In the record of this endless fight against terrorism there has not been a single success, and thus far three countries have been devastated over its course (Afghanistan, Iraq and Syria). Yet this record is not surprising, considering that these imperialist forces are characterized by arrogance, racism, and immunity vis-a-vis the crimes they commit and the destruction they leave behind in foreign societies.

The anti-imperialist left, just like imperialism itself, has supplemented the Syrian-struggle to something else, “regime change.” From the point of view of anti-imperialist comrades, regime change in Syria appears to be an imperialist plot. This is a hundred times worse than any mistake. This is an insult to Syrians, to our struggle over two generations, and to hundreds of thousands of victims. This is an insult to a struggle that most of these comrades know nothing about.

I repeat: imperialism, and the Americans in particular, have not wanted to change the regime at any time. Following the chemical massacre in August 2013, they strived to invent reasons not to hurt it, despite the fact that, at the time, they had a very strong justification had they wanted to change –or simply hurt– the Assad regime. The change in Syria is our initiative, and it is our project. Anti-imperialists must consider us agents of imperialism, then. Some are not far from saying so outright – a few months ago, a number of Italian “comrades” attacked an exhibition displaying photographs of the victims of Assad’s killing industry. Otherwise, any change to any regime is a bad thing and serves imperialism. But isn’t that a rather wonderful definition for reactionism?

Annexation is a fundamental aspect of imperialism, and the anti-imperialist activists who deny the autonomy of our struggle and supplement it to their pseudo-struggle are no different from imperialist powers. The two parties find common cause in the denial of our struggle, our political agency, and our right to self-representation. Practically, they are telling us that they are the ones who can define which struggles are in the right; and that we are not worthy of either revolutions or the production of knowledge. But isn’t that a wonderful definition of imperialism?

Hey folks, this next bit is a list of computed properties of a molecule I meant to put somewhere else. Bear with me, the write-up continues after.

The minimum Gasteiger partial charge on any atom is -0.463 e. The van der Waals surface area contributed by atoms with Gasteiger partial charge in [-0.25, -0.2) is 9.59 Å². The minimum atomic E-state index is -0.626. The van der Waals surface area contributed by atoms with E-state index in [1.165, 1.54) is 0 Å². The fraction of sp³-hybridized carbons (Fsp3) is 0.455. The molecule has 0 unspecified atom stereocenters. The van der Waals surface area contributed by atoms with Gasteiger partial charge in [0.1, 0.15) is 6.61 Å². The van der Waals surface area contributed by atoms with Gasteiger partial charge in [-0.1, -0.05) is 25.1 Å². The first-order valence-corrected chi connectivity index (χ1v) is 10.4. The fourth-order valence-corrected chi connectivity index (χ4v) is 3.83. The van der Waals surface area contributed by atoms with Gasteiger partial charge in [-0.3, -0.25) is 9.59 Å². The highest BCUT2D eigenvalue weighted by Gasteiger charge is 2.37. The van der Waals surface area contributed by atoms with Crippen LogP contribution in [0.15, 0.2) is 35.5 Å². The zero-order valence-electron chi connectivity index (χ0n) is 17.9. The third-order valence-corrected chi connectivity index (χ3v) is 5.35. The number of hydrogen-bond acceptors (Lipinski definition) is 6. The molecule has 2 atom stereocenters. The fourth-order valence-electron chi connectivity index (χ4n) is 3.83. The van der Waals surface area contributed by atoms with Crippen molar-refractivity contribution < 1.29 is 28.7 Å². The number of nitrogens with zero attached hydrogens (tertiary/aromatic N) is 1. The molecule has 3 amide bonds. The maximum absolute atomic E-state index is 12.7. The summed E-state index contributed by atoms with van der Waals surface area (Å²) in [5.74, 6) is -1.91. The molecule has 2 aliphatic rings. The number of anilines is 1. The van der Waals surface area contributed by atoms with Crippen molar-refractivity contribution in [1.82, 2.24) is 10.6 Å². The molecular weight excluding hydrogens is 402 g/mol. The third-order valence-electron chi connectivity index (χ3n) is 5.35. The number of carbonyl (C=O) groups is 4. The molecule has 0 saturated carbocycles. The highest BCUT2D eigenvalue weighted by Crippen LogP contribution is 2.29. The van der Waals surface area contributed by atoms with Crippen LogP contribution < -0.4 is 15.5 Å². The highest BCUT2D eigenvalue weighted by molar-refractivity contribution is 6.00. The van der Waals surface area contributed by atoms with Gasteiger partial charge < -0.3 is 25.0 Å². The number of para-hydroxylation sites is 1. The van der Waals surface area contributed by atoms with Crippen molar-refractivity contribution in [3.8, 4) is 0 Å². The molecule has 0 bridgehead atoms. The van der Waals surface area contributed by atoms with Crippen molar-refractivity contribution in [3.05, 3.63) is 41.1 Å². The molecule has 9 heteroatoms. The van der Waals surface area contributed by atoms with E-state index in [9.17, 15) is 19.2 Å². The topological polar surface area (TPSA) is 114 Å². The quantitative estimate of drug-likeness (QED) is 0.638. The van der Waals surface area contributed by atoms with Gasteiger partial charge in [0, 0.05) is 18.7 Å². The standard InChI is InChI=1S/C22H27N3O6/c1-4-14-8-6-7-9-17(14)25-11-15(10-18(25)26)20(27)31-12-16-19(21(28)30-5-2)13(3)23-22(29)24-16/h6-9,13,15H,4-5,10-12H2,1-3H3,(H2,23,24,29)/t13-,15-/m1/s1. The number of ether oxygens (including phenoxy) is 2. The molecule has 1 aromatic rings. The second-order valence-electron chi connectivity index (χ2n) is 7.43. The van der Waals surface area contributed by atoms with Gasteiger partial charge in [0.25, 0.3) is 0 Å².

It is worth mentioning that subordinating our struggle for another one is the defining characteristic of the Assadist rule. For almost half a century, and in the name of yet another pseudo-struggle against Israel, the Assad regime has not ceased to suppress the rights and freedoms of its subjects and to crack down on their attempts to assume political agency in their country. Meanwhile, it has showed a great willingness to wage two hot wars inside Syria, the first of which resulted in tens of thousands of deaths, and the second in hundreds of thousands of deaths, up to now. Additionally, subordinating our struggle to something else is also a feature of Islamisms that have worked to appropriate the Syrian struggle for political agency (freedom) in the name of something external to this cause (sharia law, Islamic statehood, and a really imperial caliphate).

Here we have four specific cases of our cause’s subordination; the American government and its followers, Russia and its followers, and Iran and its followers all making our revolution secondary to endless war against terrorism; the Western anti-imperialist left making our opposition secondary to its struggle against imperialism, understood as something practiced only by Western powers; the Assadist rule making our emancipatory aspirations secondary to a struggle with Israel that it has never been engaged in; and Islamists making our common struggle secondary to their own sectarian leanings. The four cases have one thing in common; a patriarchal view. Each of these powers acts like a archetypal father who knows everything, and decides alone what is proper for us, the little boys. Those who reject being infantilized in this manner are considered ignorant, agents of the enemy, or infidels, deprived of speech and of political action. They may even be deprived of life itself, annihilated by chemical weapons, barrel bombs, starvation, or an organized death industry in prisons and hospitals.